He gave to us his faith to follow us;

And sure he will be here immediately.

Mrs. Fra. You have half reviv'd me with the pleasing news:

Raise me a little higher in my bed.

Blush I not, brother Acton? blush I not, sir Charles?

Can you not read my fault writ in my cheek?

Is not my crime there? tell me, gentlemen.

Char. Alas! good mistress, sickness hath not left you

Blood in your face enough to make you blush.

Mrs. Fra. Then sickness like a friend my fault would hide.

Is my husband come? my soul but tarries

His arrival, then I am fit for heaven.

Acton. I came to chide you, but my words of hate

Are turn'd to pity and compassionate grief.

I came to rate you, but my brawls, you see,

Melt into tears, and I must weep by thee.
Here's Mr. Frankford now.

MR. FRANKFORD enters.

Fran. Good-morrow, brother; morrow, gentlemen :
God, that hath laid this cross upon our heads,
Might (had he pleas'd) have made our cause of meeting
On a more fair and more contented ground:

But he that made us, made us to his wo.

Mrs. Fra. And is he come? methinks that voice I know.
Fran. How do you, woman ?

Mrs. Fra. Well, Mr. Frankford, well; but shall be better I hope within this hour. Will you vouchsafe (Out of your grace, and your humanity)

To take a spotted strumpet by the hand?

Fran. This hand once held my heart in faster bonds Than now 'tis grip'd by me. God pardon them

That made us first break hold.

Mrs. Fra. Amen, amen.

Out of my zeal to heaven, whither I'm now bound,
I was so impudent to wish you here;

And once more beg your pardon. O! good man,
And father to my children, pardon me.

Pardon, O pardon me my fault so heinous is,
That if you in this world forgive it not,
Heaven will not clear it in the world to come.
Faintness hath so usurp'd upon my knees
That kneel I cannot but on my heart's knees
My prostrate soul lies thrown down at your feet
To beg your gracious pardon. Pardon, O pardon me!
Fran. As freely from the low depth of my soul
As my Redeemer hath for us given his death,
I pardon thee; I will shed tears for thee;
Pray with thee:

And, in mere pity of thy weak estate,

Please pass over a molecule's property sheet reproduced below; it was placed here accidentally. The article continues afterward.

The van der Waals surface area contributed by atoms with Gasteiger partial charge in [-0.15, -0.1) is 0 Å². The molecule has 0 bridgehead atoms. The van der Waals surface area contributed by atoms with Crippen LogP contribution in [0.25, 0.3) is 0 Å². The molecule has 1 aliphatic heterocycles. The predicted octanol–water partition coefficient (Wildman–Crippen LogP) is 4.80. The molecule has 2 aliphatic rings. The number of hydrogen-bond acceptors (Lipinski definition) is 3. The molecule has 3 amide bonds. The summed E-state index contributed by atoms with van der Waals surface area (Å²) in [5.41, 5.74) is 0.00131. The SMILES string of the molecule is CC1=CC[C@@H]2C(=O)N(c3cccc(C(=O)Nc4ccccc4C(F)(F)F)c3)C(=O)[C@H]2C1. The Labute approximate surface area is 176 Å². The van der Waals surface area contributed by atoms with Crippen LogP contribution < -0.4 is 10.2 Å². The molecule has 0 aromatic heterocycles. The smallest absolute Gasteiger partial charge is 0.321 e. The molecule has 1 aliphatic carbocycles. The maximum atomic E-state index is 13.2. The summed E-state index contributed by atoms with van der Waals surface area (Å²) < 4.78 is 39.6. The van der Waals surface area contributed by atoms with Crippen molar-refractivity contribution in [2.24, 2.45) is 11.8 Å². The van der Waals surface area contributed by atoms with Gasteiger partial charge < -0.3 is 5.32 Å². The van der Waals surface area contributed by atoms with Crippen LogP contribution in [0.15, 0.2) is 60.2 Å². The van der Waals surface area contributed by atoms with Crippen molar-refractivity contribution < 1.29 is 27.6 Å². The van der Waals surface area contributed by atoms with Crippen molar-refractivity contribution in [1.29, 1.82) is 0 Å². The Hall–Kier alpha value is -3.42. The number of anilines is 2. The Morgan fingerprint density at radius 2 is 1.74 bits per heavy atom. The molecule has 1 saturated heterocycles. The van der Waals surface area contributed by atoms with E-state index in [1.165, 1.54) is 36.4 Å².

I'll wish to die with thee.

All. So do we all.

Fran. Even as I hope for pardon at that day,

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When the great judge of heaven in scarlet sits,
So be thou pardon'd. Tho' thy rash offence
Divorc'd our bodies, thy repentant tears
Unite our souls.

Char. Then comfort, mistress Frankford; You see your husband hath forgiven your fall;

Then rouse your spirits, and cheer your fainting soul.

Susan. How is it with you?
Acton. How d'ye feel yourself?
Mrs. Fra. Not of this world.

Fran. I see you are not, and I weep to see it.
My wife, the mother to my pretty babes;
Both those lost names I do restore thee back,
And with this kiss I wed thee once again :
Tho' thou art wounded in thy honor'd name,
And with that grief upon thy death-bed liest ;
Honest in heart, upon my soul, thou diest.

Mrs. Fra. Pardon'd on earth, soul, thou in heaven art free
Once more.
Thy wife dies thus embracing thee.

[Heywood is a sort of prose Shakspeare. His scenes are to the full as natural and affecting. But we miss the Poet, that which in Shakspeare always appears out and above the surface of the nature. Heywood's characters, his Country Gentlemen, &c., are exactly what we see (but of the best kind of what we see) in life. Shakspeare makes us believe, while we are among his lovely creations, that they are nothing but what we are familiar with, as in dreams new things seem old: but we awake, and sigh for the difference.]

THE ENGLISH TRAVELLER. BY THOMAS HEYWOOD.

Young Geraldine comes home from his Travels, and finds his Playfellow, that should have been his Wife, married to old Wincott. The old Gentleman receives him hospitably, as a Friend of his Father's: takes delight to hear him tell of his Travels, and treats him in all respects like a second Father; his house being always open to him. Young Geraldine and the Wife agree not to wrong the old Gentleman.

WIFE.

GERALDINE.

Ger. We now are left alone.

Wife. Why, say we be; who should be jealous of us?